The following is a conversation with Natalia Bailey,
a rocket scientist and spacecraft propulsion engineer
previously at MIT and now the founder and CTO
of Axion Systems,
specializing in efficient space propulsion engines
for satellites and spacecraft.
So these are not the engines that get us
from the ground on Earth out to space,
but rather the engines that move us around in space
once we get out there.
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As a side note, let me say something about Natalia’s story.
She has talked about how when she was young,
she would often look up at the stars
and dream of alien intelligences
that one day we could communicate with.
This moment of childlike cosmic curiosity
is at the core of my own interest in space
and extraterrestrial life and in general
in artificial intelligence, science, and engineering.
Amid the meetings and the papers and the career rat race
and all the awards,
let’s not let ourselves lose that childlike wonder.
Sadly, we’re on Earth for only a very short time,
so let’s have fun solving some of the biggest puzzles
in the universe while we’re here.
If you enjoy this thing, subscribe on YouTube,
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or connect with me on Twitter at Lex Friedman.
And now, here’s my conversation with Natalia Bailey.
You said that you spent your whole life dreaming about space
and also pondering the big existential question
of whether there is or isn’t intelligent life,
intelligent alien civilizations out there.
So what do you think?
Do you think there’s life out there?
Intelligent life, that’s trickier.
I think looking at the likelihood
of a self replicating organism
given how much time the universe has existed
and how many stars with planets,
I think it’s likely that there’s other life.
Intelligent life, I’m hopeful,
I’m a little discouraged that we haven’t yet been in touch.
As I’m hopeful.
Allegedly, I mean, it’s also.
In our dimensions and so on, yeah.
It’s also possible that they have been in touch
and we just haven’t, we’re too dumb to realize
they’re communicating with us.
In whichever, it’s the Carl Sagan idea
that they may be communicating at a time scale
that’s totally different.
Like their signals are in a totally different time scale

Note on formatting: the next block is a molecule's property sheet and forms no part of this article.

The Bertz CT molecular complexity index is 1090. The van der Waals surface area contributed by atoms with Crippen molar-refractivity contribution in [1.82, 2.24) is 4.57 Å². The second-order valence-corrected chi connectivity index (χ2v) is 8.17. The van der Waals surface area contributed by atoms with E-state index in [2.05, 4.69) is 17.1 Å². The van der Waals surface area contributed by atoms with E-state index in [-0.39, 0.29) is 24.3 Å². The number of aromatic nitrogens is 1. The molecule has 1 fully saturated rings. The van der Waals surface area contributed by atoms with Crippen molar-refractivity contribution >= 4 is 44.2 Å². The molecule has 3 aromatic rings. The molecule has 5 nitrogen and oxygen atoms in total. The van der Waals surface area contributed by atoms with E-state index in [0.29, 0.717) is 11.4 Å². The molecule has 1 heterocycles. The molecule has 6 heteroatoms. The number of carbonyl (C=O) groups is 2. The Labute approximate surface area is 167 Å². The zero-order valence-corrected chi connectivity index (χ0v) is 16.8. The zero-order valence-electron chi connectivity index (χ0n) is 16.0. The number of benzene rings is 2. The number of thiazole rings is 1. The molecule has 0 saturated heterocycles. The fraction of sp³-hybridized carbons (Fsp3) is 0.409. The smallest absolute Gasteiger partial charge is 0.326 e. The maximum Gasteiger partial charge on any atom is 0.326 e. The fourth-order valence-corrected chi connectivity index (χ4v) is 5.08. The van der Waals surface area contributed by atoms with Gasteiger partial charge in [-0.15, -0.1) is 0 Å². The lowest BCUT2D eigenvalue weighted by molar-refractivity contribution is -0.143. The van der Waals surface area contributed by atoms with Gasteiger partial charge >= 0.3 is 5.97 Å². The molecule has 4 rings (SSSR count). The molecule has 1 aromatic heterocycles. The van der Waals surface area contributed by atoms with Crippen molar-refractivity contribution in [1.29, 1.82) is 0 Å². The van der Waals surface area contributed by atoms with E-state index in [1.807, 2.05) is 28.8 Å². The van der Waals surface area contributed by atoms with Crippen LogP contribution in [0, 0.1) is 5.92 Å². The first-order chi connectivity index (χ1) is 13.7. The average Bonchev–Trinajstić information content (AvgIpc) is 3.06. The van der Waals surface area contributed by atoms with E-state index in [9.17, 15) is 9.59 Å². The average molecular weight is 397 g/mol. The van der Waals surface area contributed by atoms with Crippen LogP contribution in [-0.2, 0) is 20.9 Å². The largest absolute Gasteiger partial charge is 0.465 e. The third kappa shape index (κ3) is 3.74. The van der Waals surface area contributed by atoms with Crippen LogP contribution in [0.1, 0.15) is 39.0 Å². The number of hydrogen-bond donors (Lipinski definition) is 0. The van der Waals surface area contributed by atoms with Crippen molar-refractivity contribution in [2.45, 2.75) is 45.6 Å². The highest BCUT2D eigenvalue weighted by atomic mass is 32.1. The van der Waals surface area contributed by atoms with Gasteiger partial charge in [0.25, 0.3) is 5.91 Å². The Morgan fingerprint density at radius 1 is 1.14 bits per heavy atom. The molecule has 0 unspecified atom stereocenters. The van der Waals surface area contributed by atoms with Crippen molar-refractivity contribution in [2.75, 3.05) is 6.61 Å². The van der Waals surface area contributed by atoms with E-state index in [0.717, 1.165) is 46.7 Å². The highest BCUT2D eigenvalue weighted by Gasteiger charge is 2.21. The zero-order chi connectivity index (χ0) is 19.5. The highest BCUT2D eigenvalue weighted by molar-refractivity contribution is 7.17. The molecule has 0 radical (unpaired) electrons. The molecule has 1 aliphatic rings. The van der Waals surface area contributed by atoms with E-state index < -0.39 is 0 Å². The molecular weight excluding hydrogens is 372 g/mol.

or in a totally different kind of medium of communication.
It could be our own, it could be the birth of human beings.
Whatever the magic that makes us who we are,
the collective intelligence thing,
that could be aliens themselves.
That could be the medium of communication.
Like the nature of our consciousness
and intelligence itself is the medium of communication.
And like being able to ask the questions themselves,
I’ve never thought of it that way.
Like actually, yeah, asking the question
whether aliens exist might be the very medium
by which they communicate.
It’s like they send questions.
So some of this like collective emergent behavior
is the signal.
Is the signal, yeah.
That’s interesting, yeah.
Because maybe that’s how we would communicate with,
if you think about it, if we were way, way, way smarter,
like a thousand years from now, we somehow survive,
like how would we actually communicate?
In a way that’s like, if we broadcast the signal,
and then it could somehow like percolate
throughout the universe,
like that signal having an impact on.
Multiverse, of course, that would have a signal,
an effect on the most possible,
the highest number of possible civilizations.
What would that signal be?
It might not be like sending a few
like stupid little hello world messages.
It might be something more impactful.
It’s almost like impactful in a way
where they don’t have to have the capability to hear it.
It like forces the message to have an impact.
My train of thought has never gone there,
but I like it.
And also somewhere in there,
I think it’s implied that something travels faster
than the speed of light, which I’m also really hopeful for.
Oh, you’re hopeful.
Are you excited by the possibility
that there’s intelligent life out there?
Sort of, you work on the engineering side of things.
It’s this very kind of focused pursuit
of moving things through space efficiently.
But if you zoom out,
one of the cool things that this enables us to do is find,
get even intelligent life,
just life on Mars or on Europa or something like that.
Does that excite you?
Does that scare you?
Oh, it’s very exciting.
I mean, it’s the whole reason I went into the field
I’m in is to contribute to building the body of knowledge
that we have as a species.
So very exciting.
Do you think there’s life on Mars?
Like no longer, well, already living,
but currently living, but also no longer living,
like that we might be able to find life,
as some people suspect, basic microbial life.
I’m not so sure about in our own solar system.
And I do think it might be hard to untangle
if we somehow contaminated other things as well.
So I’m not sure about this close to home.
That’d be really exciting.
Do you think about the Drake equation much of like?